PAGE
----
History’s Bigger Picture

73. England: An Aerial View by Adrian Warren & Dae Sasitorn
74. England: The Mini-Book of Aerial Views by Adrian Warren & Dae Sasitorn

These two books contain nearly all the same photographs, in a very similar order, but not precisely, and the pictures sometimes have different proportions or other final editing. The first book is a large (and heavy!) coffee table book, with very good historical overviews of the regions of England, with good captions next to each large photograph.

The Mini-Book has similar (but abbreviated) overviews and without the detailed captions, just the briefest few words giving the name and rough location of each. The photography in each are beautiful, and there are a few pictures that literally took my breath away (at least in the larger size). (NB I dithered over counting these as one read, but they aren’t precisely the same and I did read both.)

There is a Britain version of this pair of books, which I look forward to reasonably soon.

75. World Almanac Library of the Holocaust: Toward Genocide by David Downing
76. World Almanac Library of the Holocaust: The Nazi Death Camps by David Downing
77. World Almanac Library of the Holocaust: Persecution and Emigration by David Downing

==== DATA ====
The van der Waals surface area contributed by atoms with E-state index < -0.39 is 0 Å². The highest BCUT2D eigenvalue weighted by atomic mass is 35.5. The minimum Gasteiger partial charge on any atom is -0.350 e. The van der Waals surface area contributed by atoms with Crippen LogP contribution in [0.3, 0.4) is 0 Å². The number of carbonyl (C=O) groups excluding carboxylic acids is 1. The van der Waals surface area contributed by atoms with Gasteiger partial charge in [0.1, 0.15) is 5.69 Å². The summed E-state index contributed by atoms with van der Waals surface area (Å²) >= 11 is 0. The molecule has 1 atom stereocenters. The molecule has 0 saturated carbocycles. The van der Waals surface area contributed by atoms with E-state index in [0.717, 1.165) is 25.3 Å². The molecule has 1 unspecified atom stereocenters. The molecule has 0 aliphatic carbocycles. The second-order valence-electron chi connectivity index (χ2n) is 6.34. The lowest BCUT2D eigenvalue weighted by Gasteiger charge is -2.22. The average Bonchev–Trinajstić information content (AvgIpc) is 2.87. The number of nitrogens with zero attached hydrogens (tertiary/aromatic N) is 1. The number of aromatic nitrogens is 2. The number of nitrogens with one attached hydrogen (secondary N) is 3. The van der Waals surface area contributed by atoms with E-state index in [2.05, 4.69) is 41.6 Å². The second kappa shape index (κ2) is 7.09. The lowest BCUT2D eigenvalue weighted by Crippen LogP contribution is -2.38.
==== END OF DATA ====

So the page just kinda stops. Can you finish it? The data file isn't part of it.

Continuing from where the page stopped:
I’m going to summarise the review of the three of these together as well, as reading them had me in tears, and I don’t want to go into the detail again right away. This is a very well put together series however (we have three more I haven’t got to yet), that gives plenty of sources (plenty for the purposes of teenagers and personal readers, at least) showing some of the major trends and effects of the Holocaust. It’s for a general audience, and ‘explains’ what happened briefly, explaining how much the individuals actually knew at the time, as well as what we know with hindsight. It’s clearly written, and allows for people dipping in and out of the book, although each of them reads well straight through. It quotes personal testimony, but doesn’t tell individual stories, as most of the Holocaust literature I’ve read does.

I amn’t looking forward to reading the rest of these, but I think it’ll be worthwhile.

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2 Responses to “History’s Bigger Picture”

  1. Amanda Says:

    I’m amazed at how fast you go through books! I love to read, but with a toddler around the house, my reading time has been relegated to 15-20 minutes before I finally decide to go to sleep. I’m on my third or fourth book of the year, lol, if you don’t count crochet books (and they are all over 700 pages).

  2. kaet Says:

    Oh well. I am reading a bit more than I might have otherwise, with the incentive of listing the books here, and I do get to (legitimately!) spend some of my work time on these books. Plus reading is necessary to my sense of well-being, and I am a fast reader, through a lifetime’s practice, I suppose. With novels I read about 100 pages per hour (but am currently in the middle of three several hundred pagers at once, which is why they aren’t finished!), and I don’t think I am consistent when it comes to speed of non-fiction. It simply depends on the text to picture/graph spread, and how much thought any of that takes.

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